SPCA signs petition for a Parliamentary Inquiry into virtual fencing technology for dairy cattle
The petition calls for a review of whether virtual fencing technology, which relies on a GPS-enabled collar and electric shocks to contain cattle, is acceptable to the public, consumers, and export markets.
Virtual fencing technology is an emerging alternative to a physical fence, primarily used for cattle. A collar is placed on the animals which deters them from passing a defined virtual boundary. The boundary can be changed frequently based on GPS coordinates.
Generally, the collar will deliver an auditory cue first as the animal approaches the boundary, which if ignored will escalate to an aversive stimulus like an electrical shock. The animal is expected to learn to associate the auditory cue with the boundary over time.
SPCA opposes the use of aversive training techniques or equipment that punishes animals. Inescapable, unpredictable punishment such as via a collar which is programmed remotely is known to be particularly detrimental to welfare.
Each individual animal will learn and react differently to virtual fencing technology. While some individuals may be able to learn quickly and experience minimal problems, SPCA is concerned that some individuals will not adapt to the use of a collar and will experience poor welfare. In addition, infrastructure failure (in terms of animals being able to escape the fence, or in terms of collars malfunctioning) is a concern.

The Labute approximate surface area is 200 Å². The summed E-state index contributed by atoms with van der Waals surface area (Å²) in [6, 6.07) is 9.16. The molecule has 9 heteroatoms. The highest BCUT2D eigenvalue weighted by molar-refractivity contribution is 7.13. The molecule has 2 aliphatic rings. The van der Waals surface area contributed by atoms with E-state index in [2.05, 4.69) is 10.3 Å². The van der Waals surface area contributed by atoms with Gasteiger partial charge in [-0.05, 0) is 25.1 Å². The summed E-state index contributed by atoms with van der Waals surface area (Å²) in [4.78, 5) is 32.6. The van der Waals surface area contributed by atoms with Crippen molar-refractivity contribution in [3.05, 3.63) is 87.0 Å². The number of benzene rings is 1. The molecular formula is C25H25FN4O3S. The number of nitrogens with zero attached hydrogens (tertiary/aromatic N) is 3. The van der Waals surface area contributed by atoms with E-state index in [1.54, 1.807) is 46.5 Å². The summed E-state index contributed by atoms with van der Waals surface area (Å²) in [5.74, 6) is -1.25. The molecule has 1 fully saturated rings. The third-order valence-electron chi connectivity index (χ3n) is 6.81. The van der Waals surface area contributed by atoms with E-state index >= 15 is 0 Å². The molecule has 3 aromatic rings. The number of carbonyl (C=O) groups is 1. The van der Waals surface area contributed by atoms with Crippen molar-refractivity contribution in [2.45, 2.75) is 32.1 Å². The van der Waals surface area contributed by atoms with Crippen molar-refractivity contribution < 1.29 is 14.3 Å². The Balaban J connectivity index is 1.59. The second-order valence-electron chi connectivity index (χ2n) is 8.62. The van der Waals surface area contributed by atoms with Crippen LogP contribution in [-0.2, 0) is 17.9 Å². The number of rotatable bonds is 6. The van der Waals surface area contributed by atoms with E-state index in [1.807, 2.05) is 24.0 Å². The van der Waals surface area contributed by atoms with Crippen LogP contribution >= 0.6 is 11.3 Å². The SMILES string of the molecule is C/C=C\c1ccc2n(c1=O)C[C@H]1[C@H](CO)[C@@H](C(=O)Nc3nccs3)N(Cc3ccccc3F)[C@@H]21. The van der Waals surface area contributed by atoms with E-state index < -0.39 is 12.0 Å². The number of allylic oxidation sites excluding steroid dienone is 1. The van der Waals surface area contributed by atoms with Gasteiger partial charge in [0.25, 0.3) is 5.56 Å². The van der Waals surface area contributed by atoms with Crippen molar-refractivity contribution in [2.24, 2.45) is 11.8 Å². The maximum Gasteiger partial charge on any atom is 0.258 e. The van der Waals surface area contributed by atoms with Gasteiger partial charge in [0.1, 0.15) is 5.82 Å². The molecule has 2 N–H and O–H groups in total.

Organisations such as the UK’s Farm Animal Welfare Council stated that “As the use of virtual fencing systems significantly increases, develops and diversifies, an approvals process may be needed.” New Zealand’s National Animal Welfare Advisory Committee, when reviewing virtual fencing, concluded that “training animals using aversive techniques is not considered best practice and NAWAC recommends that aversive techniques should not be used.”
SPCA considers that further research which addresses these welfare concerns is required before virtual fencing technology is deployed onto New Zealand farms, and that the technology may never be suitable for some applications. Therefore we support an inquiry into the acceptability of this technology to the public, consumers, and export markets.
The petition, started by the Rhodes Farming Partnership, closes on 6 March 2024.